Monday, May 07, 2012
Author: Susanna Kearsley
Genre: Historical fiction, fantasy
Publisher: Corgi, 1995
Read for: Review
Julia fell in love with the little farmhouse the moment she saw it as a young child. When she encounters it later (and discovers it is for sale), she takes the inheritance money she has been saving and buys it immediately. However, after spending a few days in the house, she realizes it possesses more than charm. The house is haunted by memories and ghosts of the past, and what confuses Julia most is that they seem to be memories she already possesses.
Mariana is a charming tale of love lost and regained set in an idyllic corner of English countryside. Julia Becket, used to her fast-paced life in London, enjoys sinking into her career as an illustrator in a bit more isolation, with the time to go on long walks and enjoy her swiftly made new friends -- Vivian, the friendly barkeeper at the local tavern, Iain, the quietly passionate and perfectionistic gardener, and Geoffrey, the handsome tenant of the large estate on the hill. However, Julia begins to see shadows and ghosts around her home, as well as blacking out for long periods of time, in which she exists as Mariana, an inhabitant of her house from many centuries before.
I loved the premise of Mariana. I found it to be unique and fascinating. While Julia is initially disturbed by her vivid and all-absorbing visions into the past, she becomes emotionally involved with the people she meets, and desperate to know what happens to them. While I've read books with a time-travel aspect to them, I'd never read a book where a character moves between two time periods. I enjoyed going back with Julia and trying to solve the mystery of why the house is haunted by a pervading aura of sorrow and what exactly happened between Mariana and the handsome, roguish man who pursues her against the wishes of Mariana's exacting, heartless uncle, Jabez.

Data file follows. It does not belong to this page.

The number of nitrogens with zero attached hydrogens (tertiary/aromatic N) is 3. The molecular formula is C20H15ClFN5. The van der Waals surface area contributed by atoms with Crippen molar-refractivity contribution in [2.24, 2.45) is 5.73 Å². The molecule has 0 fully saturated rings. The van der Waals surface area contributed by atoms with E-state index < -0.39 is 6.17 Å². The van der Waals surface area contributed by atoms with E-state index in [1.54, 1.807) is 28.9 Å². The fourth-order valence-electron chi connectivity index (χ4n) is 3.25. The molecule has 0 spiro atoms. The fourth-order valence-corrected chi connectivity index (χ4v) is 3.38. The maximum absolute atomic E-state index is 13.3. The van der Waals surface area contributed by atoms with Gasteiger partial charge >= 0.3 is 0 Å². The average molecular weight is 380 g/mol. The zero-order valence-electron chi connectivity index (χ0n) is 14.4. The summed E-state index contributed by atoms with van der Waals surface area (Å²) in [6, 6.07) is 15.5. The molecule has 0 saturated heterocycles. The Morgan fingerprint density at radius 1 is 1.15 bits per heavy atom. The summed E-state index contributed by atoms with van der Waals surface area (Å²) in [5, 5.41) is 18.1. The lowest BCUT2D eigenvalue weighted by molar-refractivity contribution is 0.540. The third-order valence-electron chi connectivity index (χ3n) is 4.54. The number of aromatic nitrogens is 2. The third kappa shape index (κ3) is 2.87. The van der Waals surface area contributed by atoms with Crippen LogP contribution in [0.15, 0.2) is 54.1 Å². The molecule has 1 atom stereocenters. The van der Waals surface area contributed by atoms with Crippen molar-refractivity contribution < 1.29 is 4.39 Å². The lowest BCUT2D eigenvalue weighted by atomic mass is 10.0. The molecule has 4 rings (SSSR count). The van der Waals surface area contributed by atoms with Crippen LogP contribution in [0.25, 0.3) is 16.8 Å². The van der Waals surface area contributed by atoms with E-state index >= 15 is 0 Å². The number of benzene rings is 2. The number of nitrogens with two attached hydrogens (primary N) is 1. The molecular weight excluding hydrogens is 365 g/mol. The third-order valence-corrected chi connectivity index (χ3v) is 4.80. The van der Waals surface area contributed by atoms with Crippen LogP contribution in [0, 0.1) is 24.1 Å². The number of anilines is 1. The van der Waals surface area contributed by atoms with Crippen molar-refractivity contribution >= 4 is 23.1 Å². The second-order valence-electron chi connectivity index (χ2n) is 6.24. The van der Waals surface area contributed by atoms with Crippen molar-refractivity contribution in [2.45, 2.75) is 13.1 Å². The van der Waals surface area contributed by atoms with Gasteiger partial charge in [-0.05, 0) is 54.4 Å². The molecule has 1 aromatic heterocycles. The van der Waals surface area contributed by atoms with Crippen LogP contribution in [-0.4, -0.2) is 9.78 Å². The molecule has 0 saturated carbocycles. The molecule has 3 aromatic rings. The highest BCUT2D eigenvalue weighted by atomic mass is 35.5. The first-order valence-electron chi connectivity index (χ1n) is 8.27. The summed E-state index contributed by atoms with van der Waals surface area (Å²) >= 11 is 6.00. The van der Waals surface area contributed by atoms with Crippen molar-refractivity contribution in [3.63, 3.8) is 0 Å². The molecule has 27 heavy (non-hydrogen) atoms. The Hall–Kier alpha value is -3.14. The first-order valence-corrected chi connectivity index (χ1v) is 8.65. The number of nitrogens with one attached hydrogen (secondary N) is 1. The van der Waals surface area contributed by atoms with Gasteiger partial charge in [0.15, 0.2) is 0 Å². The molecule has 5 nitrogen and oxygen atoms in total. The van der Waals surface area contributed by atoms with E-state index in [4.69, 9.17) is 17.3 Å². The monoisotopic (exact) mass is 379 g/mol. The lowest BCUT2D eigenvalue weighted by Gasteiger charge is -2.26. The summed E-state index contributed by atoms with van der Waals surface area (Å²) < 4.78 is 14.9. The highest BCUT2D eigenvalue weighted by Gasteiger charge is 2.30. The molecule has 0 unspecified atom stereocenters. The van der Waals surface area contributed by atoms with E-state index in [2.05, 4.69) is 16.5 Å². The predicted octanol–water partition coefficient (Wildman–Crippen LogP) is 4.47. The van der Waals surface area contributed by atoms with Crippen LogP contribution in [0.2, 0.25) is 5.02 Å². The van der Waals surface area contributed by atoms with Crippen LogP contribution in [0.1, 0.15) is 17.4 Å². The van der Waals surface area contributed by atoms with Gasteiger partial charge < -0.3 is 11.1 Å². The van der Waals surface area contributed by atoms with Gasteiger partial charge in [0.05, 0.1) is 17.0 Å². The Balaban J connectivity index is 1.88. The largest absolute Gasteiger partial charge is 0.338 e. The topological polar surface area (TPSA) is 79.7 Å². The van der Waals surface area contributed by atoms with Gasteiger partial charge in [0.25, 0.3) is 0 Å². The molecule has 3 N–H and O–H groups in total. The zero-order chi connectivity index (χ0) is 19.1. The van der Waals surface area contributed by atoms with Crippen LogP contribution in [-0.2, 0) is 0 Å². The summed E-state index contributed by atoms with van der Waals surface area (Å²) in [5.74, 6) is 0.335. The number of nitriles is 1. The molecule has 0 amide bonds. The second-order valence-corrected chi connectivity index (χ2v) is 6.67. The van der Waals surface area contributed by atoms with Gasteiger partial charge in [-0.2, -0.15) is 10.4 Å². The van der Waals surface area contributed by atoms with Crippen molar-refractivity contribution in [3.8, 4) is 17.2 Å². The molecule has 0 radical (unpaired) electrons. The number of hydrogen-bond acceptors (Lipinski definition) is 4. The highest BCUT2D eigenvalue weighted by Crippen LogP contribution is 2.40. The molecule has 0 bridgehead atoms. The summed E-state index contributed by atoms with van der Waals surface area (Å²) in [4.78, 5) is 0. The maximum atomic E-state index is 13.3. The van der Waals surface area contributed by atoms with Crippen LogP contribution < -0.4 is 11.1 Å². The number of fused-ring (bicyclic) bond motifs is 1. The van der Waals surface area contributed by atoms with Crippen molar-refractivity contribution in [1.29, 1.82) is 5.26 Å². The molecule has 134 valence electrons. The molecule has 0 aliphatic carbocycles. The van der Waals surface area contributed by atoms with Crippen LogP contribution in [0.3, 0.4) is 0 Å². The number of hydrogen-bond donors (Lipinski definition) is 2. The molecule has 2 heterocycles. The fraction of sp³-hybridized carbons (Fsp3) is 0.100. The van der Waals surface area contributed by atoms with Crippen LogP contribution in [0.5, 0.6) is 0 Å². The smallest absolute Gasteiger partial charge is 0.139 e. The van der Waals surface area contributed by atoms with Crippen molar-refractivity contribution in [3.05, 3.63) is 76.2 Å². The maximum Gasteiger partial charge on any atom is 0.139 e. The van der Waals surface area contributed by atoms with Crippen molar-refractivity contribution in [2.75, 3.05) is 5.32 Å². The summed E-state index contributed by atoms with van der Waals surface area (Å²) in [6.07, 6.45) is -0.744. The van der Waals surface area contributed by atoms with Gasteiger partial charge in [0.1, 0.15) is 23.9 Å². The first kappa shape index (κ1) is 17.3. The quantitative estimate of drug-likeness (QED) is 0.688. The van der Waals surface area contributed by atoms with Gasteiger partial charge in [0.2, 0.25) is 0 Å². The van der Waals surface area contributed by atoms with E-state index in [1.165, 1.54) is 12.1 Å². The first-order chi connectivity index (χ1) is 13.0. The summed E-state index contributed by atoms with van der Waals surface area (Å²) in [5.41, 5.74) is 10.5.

I also enjoyed the romantic aspect of the story. Both Julia and Mariana have love interests, and we as the readers have the opportunity to experience both stories through the women's eyes. Mariana's story has already occurred, and the truths of it are revealed in small bursts of insight as Julia experiences them through her visions of Mariana. That story is tragic and moving, and was for me the most compelling part of Mariana. Julia's story is a bit slower to develop, and to be honest, felt slightly stilted to me throughout the book, until in the last few pages, when crucial information is revealed that makes everything fit together wonderfully.
One aspect of Mariana that made it a less-than-stellar experience for me was the writing. While it wasn't inherently flawed -- everything was correct, as far as I could tell -- it was slightly lackluster, presenting events and emotions dutifully but without any strong vividness or aesthetic. While nothing was essentially wrong, it made what could have been an absolutely gorgeous book into what was simply a light and entertaining read for me.
Mariana has a unique plot and delightful supporting characters. The writing was a bit disappointing for me, but Mariana will still present an enjoyable tale for many readers.
Warning: Scene of sensuality (no anatomy), some violence